AI challenges existing definitions of human nature, with every new discovery requiring us to consider what makes humankind special. Is it intelligence, consciousness and creativity? But what happens once AI has acquired these attributes?
For as long as humans have existed, our position on the ladder that leads from mere insects, to mammals and up to the gods was clear. AI may challenge this notion and might demand a shift in perspective, prompting discussions on what separates humans from “human-like” machines.
Intelligence vs intelligent behavior
When we speak about artificial intelligence, we assume we know what “intelligence” is. However, we don’t have a universally agreed upon definition of intelligence. Maybe we’re not even aiming to imitate human intelligence, and artificial intelligence is in its own category and not comparable?
Let’s take the origin of the word “intelligence”. Derived from the Latin word “intellegere”, it means to “comprehend”. Therefore being intelligent not only means being able to mimic intelligence, but also to comprehend it along with its potential implications (the “why”).
Take the example of a self-driving car: would you say that it is intelligent? Does a car “understand” why it stops if a person is crossing the street? Is it aware of the environment the same way we are as humans? Of course, we know the car doesn’t stop because it understands that it would harm the person, or because it doesn’t want to hurt the person. It stops because it has been trained that way using existing data and not because of any implication of free will.
Feeding a machine with data and giving it a methodology to follow is reproduction and doesn’t necessarily imply intelligence, even though it can appear that way. You might argue humans also just follow given rules – however, we usually do so after a process of intelligent thought. We evaluate whether the rules make sense to us based on our knowledge, i.e. we question their purpose. Therefore we can conclude that a self-driving car using narrow AI is not intelligent, but rather it is acting intelligently.
Can artificial intelligence be similar or even the same as human intelligence? Under the assumption that intelligence has to do with “understanding”, then we’re not there yet with narrow AI. But when it comes to artificial general intelligence, this is a question we need to tackle.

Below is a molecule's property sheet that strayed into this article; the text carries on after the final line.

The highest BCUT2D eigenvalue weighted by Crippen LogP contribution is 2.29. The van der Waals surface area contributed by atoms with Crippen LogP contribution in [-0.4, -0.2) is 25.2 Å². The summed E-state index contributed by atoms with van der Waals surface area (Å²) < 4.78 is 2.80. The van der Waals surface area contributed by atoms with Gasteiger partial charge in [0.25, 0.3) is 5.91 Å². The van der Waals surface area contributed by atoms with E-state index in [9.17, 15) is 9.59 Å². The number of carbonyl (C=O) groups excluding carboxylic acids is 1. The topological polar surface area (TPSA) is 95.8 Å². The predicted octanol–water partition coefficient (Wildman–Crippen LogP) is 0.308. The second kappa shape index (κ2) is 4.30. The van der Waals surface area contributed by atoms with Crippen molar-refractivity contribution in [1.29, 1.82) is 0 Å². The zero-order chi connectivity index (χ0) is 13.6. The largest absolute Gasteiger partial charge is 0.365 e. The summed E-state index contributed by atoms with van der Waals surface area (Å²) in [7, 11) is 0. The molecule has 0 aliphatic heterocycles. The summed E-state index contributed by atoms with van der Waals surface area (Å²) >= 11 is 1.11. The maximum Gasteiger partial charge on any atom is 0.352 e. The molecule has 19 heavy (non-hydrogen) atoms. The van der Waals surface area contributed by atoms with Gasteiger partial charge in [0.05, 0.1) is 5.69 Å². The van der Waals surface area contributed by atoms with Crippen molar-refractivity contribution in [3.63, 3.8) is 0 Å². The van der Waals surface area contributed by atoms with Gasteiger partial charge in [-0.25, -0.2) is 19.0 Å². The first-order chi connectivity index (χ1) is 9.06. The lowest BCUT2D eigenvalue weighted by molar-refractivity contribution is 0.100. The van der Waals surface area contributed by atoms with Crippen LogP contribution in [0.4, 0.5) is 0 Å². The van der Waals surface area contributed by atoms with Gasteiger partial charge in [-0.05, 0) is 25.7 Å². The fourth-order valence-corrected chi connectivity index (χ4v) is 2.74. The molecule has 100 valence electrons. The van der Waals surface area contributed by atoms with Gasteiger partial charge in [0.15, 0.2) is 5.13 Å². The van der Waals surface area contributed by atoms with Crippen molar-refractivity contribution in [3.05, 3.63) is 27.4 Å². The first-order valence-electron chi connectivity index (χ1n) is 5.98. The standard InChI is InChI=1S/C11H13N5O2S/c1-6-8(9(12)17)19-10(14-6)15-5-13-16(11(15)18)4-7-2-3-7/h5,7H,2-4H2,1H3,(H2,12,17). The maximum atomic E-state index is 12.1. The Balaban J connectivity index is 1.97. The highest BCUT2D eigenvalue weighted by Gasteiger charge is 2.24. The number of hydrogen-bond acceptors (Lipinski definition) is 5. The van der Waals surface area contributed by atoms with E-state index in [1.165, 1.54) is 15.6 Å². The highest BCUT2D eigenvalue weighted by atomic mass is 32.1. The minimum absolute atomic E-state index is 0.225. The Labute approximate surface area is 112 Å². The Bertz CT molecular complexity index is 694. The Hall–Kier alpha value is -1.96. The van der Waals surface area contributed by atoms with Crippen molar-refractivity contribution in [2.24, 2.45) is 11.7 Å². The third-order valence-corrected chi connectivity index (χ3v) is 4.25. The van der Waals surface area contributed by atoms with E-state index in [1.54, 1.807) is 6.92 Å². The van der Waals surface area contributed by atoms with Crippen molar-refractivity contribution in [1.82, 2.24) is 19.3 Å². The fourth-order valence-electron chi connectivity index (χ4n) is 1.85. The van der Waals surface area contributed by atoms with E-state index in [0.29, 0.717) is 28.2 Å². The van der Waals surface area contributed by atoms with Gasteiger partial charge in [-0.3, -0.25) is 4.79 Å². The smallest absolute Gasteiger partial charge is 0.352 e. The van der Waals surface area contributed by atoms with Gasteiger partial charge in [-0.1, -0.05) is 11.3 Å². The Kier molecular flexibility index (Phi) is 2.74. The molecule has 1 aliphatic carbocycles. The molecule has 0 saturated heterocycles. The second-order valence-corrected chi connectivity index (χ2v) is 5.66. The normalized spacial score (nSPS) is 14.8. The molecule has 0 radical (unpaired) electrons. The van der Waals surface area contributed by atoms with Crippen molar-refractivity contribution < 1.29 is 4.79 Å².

But how can we tell if something possesses human-level intelligence? To help answer this question and identify a machine’s ability to imitate human intelligence, Alan Turing proposed the now-famous Turing test1 in 1950. Originally called the “Imitation Game”, the test works as follows.
Assume there are three participants who are separated from each other, where one is a machine and two are humans. All interactions between them are text-based, like you would have with your friends via your computer or smartphone. One person acts as an interrogator and asks the other two (the other person and the machine) questions. Both try to answer those questions to convince the interrogator that they are human. A machine passes the test if the interrogator cannot tell which one is the human.
The conclusion of the test is if a machine can trick a human to believe it is human and not a machine, it has demonstrated intelligent behavior. But if a person cannot tell the difference between a human and a machine in this scenario, does it mean that a machine that passes this test behaves with human-like intelligence? Surely there is more to being human than just intelligence?
One characteristic we assume every human being to have is consciousness. The origin of the word “consciousness” is from the Latin term “conscientia”, which means “knowing”, in the sense of “being aware”.
The term has very different meanings depending on the context. We might distinguish different states or levels of consciousness – such as sleep, dream, and meditation – or we might wish to differentiate between notions of consciousness that range from animals to humans (“I think therefore I am”). As the concept of “consciousness” is hard to grasp or pin down in a general definition, we look at three intuitive notions that are broadly shared: subjectivity, awareness, and the ability to experience or feel.
A requirement to develop consciousness could be a certain level of intelligence, and studies seem to confirm this. Several animals considered to be intelligent, such as dolphins or grey parrots, show signs of (self-)consciousness2 almost at the same level as humans. Increased levels of intelligence appear to offer higher chances for consciousness.